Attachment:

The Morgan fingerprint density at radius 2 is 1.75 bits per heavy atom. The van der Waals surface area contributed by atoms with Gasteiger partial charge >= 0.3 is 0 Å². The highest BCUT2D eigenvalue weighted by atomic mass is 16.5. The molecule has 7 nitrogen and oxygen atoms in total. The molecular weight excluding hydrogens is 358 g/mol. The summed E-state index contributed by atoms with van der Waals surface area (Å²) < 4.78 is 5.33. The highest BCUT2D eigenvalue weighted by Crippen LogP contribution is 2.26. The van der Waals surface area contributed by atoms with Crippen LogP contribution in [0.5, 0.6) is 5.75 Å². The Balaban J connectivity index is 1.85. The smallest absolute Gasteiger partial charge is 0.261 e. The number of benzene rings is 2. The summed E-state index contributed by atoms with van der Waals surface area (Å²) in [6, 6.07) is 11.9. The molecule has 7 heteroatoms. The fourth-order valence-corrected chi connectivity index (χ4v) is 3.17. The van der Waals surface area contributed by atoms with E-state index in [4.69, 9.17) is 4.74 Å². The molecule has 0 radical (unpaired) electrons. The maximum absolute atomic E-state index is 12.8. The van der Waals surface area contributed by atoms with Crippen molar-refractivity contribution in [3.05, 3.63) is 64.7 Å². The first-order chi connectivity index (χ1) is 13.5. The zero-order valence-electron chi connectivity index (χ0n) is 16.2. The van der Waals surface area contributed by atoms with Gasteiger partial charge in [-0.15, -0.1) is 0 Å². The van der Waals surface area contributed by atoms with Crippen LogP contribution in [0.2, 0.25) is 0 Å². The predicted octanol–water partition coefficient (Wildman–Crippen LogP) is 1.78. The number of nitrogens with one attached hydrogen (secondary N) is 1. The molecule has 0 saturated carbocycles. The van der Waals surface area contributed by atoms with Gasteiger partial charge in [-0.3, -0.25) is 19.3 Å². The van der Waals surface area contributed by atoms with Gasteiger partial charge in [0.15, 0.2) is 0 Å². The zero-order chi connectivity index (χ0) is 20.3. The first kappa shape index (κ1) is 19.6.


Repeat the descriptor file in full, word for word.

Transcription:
The Morgan fingerprint density at radius 2 is 1.75 bits per heavy atom. The van der Waals surface area contributed by atoms with Gasteiger partial charge >= 0.3 is 0 Å². The highest BCUT2D eigenvalue weighted by atomic mass is 16.5. The molecule has 7 nitrogen and oxygen atoms in total. The molecular weight excluding hydrogens is 358 g/mol. The summed E-state index contributed by atoms with van der Waals surface area (Å²) < 4.78 is 5.33. The highest BCUT2D eigenvalue weighted by Crippen LogP contribution is 2.26. The van der Waals surface area contributed by atoms with Crippen LogP contribution in [0.5, 0.6) is 5.75 Å². The Balaban J connectivity index is 1.85. The smallest absolute Gasteiger partial charge is 0.261 e. The number of benzene rings is 2. The summed E-state index contributed by atoms with van der Waals surface area (Å²) in [6, 6.07) is 11.9. The molecule has 7 heteroatoms. The fourth-order valence-corrected chi connectivity index (χ4v) is 3.17. The van der Waals surface area contributed by atoms with E-state index in [4.69, 9.17) is 4.74 Å². The molecule has 0 radical (unpaired) electrons. The maximum absolute atomic E-state index is 12.8. The van der Waals surface area contributed by atoms with Crippen molar-refractivity contribution in [3.05, 3.63) is 64.7 Å². The first-order chi connectivity index (χ1) is 13.5. The zero-order valence-electron chi connectivity index (χ0n) is 16.2. The van der Waals surface area contributed by atoms with Gasteiger partial charge in [-0.15, -0.1) is 0 Å². The van der Waals surface area contributed by atoms with Crippen LogP contribution in [0.2, 0.25) is 0 Å². The predicted octanol–water partition coefficient (Wildman–Crippen LogP) is 1.78. The number of nitrogens with one attached hydrogen (secondary N) is 1. The molecule has 0 saturated carbocycles. The van der Waals surface area contributed by atoms with Gasteiger partial charge in [-0.3, -0.25) is 19.3 Å². The van der Waals surface area contributed by atoms with Gasteiger partial charge in [0.15, 0.2) is 0 Å². The zero-order chi connectivity index (χ0) is 20.3. The first kappa shape index (κ1) is 19.6.